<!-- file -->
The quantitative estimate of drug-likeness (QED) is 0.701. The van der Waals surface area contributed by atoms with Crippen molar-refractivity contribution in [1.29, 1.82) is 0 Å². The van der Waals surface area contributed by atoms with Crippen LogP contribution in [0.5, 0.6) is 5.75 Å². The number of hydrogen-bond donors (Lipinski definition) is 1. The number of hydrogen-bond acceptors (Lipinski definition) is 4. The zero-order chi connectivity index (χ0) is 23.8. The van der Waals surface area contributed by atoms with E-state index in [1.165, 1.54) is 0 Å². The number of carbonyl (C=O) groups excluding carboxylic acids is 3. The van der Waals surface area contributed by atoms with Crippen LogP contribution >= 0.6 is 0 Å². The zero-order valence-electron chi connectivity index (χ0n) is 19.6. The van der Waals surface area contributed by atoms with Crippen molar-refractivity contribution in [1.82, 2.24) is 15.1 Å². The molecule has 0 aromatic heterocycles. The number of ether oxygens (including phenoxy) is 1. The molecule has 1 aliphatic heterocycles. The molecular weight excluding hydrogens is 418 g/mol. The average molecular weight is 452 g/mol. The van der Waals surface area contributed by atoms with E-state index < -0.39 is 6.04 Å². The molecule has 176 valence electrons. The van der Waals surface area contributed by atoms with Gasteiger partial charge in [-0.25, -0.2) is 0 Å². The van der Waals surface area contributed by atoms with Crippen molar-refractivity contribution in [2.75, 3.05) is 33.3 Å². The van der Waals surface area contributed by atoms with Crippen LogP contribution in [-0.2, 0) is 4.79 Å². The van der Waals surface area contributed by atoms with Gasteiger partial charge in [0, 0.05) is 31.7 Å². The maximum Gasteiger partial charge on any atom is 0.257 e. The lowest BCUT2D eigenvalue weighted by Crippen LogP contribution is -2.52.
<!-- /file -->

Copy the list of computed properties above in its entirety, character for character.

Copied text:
The quantitative estimate of drug-likeness (QED) is 0.701. The van der Waals surface area contributed by atoms with Crippen molar-refractivity contribution in [1.29, 1.82) is 0 Å². The van der Waals surface area contributed by atoms with Crippen LogP contribution in [0.5, 0.6) is 5.75 Å². The number of hydrogen-bond donors (Lipinski definition) is 1. The number of hydrogen-bond acceptors (Lipinski definition) is 4. The zero-order chi connectivity index (χ0) is 23.8. The van der Waals surface area contributed by atoms with E-state index in [1.165, 1.54) is 0 Å². The number of carbonyl (C=O) groups excluding carboxylic acids is 3. The van der Waals surface area contributed by atoms with Crippen LogP contribution >= 0.6 is 0 Å². The zero-order valence-electron chi connectivity index (χ0n) is 19.6. The van der Waals surface area contributed by atoms with Crippen molar-refractivity contribution in [1.82, 2.24) is 15.1 Å². The molecule has 0 aromatic heterocycles. The number of ether oxygens (including phenoxy) is 1. The molecule has 1 aliphatic heterocycles. The molecular weight excluding hydrogens is 418 g/mol. The average molecular weight is 452 g/mol. The van der Waals surface area contributed by atoms with E-state index < -0.39 is 6.04 Å². The molecule has 176 valence electrons. The van der Waals surface area contributed by atoms with Gasteiger partial charge in [-0.25, -0.2) is 0 Å². The van der Waals surface area contributed by atoms with Crippen molar-refractivity contribution in [2.75, 3.05) is 33.3 Å². The van der Waals surface area contributed by atoms with Crippen LogP contribution in [-0.2, 0) is 4.79 Å². The van der Waals surface area contributed by atoms with Gasteiger partial charge in [0, 0.05) is 31.7 Å². The maximum Gasteiger partial charge on any atom is 0.257 e. The lowest BCUT2D eigenvalue weighted by Crippen LogP contribution is -2.52.